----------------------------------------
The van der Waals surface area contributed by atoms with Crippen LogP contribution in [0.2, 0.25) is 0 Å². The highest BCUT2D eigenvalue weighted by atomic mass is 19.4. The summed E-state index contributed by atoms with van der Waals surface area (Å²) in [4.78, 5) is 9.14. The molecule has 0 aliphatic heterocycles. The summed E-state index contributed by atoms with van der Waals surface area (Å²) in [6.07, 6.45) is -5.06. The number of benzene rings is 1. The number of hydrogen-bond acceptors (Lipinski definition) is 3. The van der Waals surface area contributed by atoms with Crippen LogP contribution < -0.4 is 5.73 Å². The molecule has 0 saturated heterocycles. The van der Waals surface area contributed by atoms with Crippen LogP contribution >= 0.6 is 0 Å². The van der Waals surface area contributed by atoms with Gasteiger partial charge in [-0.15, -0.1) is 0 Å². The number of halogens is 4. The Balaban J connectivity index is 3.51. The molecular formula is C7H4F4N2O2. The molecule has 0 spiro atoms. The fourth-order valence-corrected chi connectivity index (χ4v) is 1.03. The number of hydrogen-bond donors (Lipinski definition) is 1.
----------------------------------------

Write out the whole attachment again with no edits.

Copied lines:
The van der Waals surface area contributed by atoms with Crippen LogP contribution in [0.2, 0.25) is 0 Å². The highest BCUT2D eigenvalue weighted by atomic mass is 19.4. The summed E-state index contributed by atoms with van der Waals surface area (Å²) in [4.78, 5) is 9.14. The molecule has 0 aliphatic heterocycles. The summed E-state index contributed by atoms with van der Waals surface area (Å²) in [6.07, 6.45) is -5.06. The number of benzene rings is 1. The number of hydrogen-bond acceptors (Lipinski definition) is 3. The van der Waals surface area contributed by atoms with Crippen LogP contribution < -0.4 is 5.73 Å². The molecule has 0 saturated heterocycles. The van der Waals surface area contributed by atoms with Crippen LogP contribution >= 0.6 is 0 Å². The van der Waals surface area contributed by atoms with Gasteiger partial charge in [-0.15, -0.1) is 0 Å². The number of halogens is 4. The Balaban J connectivity index is 3.51. The molecular formula is C7H4F4N2O2. The molecule has 0 spiro atoms. The fourth-order valence-corrected chi connectivity index (χ4v) is 1.03. The number of hydrogen-bond donors (Lipinski definition) is 1.